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As we speculated, the “move” from short relief to long relief is just a stop along the way of returning Carlos Zambrano to the Chicago Cubs’ rotation. No timetable on the return, but it will come as soon as Zambrano gets his arm strength and stamina back up.

“We’ll put him back in his usual habitat, and that’s starting baseball games and we’ll go from there,” manager Lou Piniella said on Tuesday of Zambrano, who was the Cubs’ Opening Day starter. “I just don’t know how long it’ll take, and I told Carlos to be honest with me and let me know when he’s ready.”

How eager is Zambrano to start again? On Tuesday, he was taking batting practice with the other Cubs starting pitchers.

Zambrano moved to the setup role on April 22 after going 1-2 with a 7.45 ERA in four starts. The team needed a right-handed setup pitcher to bridge the gap to closer Carlos Marmol and also had to make room in the rotation at that time for Ted Lilly, who was activated from the disabled list.

But now, after eight relief appearances and a 6.23 ERA, Big Z will be used in long relief until he’s built up enough stamina and arm strength to return to starting.

“‘Z’ gave it a good shot,” Cubs general manager Jim Hendry said. “I think when he went to the ‘pen with the one-inning-type potential, I think we all thought that when somebody goes from starter to the ‘pen, they pick up juice and you get the one inning, let’s go blow-it-by-people [approach]. We thought he was the right candidate for it.”

But Zambrano’s velocity didn’t pick up, and in his last couple of relief outings, he’s had trouble warming up quickly. His last short outing was on Friday against the Pittsburgh Pirates, and he gave up three runs on four hits in one inning and took the loss.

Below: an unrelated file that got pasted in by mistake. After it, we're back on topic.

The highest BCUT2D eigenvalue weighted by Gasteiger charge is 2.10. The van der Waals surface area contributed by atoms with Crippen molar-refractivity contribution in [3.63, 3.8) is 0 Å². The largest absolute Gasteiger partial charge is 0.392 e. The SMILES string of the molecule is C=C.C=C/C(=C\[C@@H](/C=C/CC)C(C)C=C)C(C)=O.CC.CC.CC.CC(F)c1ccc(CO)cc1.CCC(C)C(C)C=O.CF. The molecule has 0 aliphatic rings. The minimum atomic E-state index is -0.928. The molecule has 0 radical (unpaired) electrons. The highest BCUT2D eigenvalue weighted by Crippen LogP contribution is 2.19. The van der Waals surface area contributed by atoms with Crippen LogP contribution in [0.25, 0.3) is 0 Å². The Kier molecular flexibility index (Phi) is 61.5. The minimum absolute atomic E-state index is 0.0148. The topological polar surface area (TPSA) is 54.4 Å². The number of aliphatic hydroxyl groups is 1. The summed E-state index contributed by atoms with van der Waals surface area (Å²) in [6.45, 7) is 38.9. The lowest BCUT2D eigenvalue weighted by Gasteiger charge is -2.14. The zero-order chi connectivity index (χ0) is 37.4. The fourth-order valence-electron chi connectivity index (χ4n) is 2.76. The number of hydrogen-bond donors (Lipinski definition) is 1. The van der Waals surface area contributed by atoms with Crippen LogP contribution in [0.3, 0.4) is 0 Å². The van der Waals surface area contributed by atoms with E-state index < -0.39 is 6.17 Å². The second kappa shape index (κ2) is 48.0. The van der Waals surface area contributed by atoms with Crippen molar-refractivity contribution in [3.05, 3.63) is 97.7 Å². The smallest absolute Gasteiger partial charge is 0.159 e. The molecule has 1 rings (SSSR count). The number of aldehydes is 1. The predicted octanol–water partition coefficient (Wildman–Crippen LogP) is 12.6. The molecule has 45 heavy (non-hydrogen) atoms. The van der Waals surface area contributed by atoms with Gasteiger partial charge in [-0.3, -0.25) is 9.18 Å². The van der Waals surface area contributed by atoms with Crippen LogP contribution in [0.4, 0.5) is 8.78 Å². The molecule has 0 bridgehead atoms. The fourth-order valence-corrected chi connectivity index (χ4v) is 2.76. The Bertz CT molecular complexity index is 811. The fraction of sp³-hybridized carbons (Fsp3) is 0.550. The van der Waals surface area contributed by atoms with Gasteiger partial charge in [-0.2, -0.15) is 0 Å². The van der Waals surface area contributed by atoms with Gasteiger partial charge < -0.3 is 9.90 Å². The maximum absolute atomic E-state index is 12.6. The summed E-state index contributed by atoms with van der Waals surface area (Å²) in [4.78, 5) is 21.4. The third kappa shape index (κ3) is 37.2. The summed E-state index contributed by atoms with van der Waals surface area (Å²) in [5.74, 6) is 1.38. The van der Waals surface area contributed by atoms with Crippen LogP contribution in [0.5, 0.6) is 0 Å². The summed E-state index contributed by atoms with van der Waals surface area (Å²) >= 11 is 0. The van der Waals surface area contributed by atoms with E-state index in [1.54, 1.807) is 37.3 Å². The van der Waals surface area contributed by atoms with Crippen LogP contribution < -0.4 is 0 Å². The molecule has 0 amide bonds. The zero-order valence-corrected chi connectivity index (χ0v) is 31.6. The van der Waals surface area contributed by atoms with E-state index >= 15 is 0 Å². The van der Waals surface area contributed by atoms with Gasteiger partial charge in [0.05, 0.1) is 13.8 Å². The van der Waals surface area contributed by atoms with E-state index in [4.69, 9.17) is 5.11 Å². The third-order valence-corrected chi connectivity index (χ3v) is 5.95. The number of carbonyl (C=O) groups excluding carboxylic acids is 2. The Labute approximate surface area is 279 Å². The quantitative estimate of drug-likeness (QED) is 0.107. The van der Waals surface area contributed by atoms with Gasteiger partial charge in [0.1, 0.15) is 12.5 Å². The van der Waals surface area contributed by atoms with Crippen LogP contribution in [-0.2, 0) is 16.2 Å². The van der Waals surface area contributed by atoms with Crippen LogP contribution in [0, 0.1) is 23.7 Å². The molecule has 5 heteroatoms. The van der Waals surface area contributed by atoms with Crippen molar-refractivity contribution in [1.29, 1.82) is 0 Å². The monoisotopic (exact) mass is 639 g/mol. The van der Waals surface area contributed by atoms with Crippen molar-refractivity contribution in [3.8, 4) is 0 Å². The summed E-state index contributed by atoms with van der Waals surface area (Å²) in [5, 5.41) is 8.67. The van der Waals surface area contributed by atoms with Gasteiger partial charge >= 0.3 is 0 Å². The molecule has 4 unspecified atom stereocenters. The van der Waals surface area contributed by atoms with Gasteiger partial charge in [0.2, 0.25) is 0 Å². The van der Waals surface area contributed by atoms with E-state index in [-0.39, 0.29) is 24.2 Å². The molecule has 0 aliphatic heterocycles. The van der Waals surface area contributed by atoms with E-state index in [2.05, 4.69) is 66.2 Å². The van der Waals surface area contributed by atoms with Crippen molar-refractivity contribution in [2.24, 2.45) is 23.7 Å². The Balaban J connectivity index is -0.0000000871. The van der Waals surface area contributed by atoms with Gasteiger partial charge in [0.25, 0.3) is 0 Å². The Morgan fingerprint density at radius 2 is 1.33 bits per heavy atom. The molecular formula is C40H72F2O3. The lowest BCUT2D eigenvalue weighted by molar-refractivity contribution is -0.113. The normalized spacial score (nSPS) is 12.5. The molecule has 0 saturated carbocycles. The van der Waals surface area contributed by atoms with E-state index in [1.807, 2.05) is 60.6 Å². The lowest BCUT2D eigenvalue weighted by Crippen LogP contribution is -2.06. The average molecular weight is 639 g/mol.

“It’s no secret that for the last year, year and a half, he’s not throwing as hard,” Hendry said. “We thought [moving to the bullpen] might — short term — pick up his velocity, too.” cubs.com.

We can only hope that Zambrano is effective in his return to the rotation. And by we, I mean Lou Piniella and Jim Hendry. Of course, even if Z is effective, the two will still get grief about removing a guy like Z from the rotation in the first place.

It’s a class no-win situation, but it’s a situation that they created from whole cloth. It was a terrible decision when it was made, and it remained a terrible decision when it was unmade.

And to suggest that the reason Zambrano to the bullpen failed was because “he just couldn’t pick up his velocity” is a slap right across Zambrano’s crazy face. That last statement by Hendry is as throw-under-the-bus as it gets nowadays with carefully worded statements to the media and all.

The whole damn thing just stinks.

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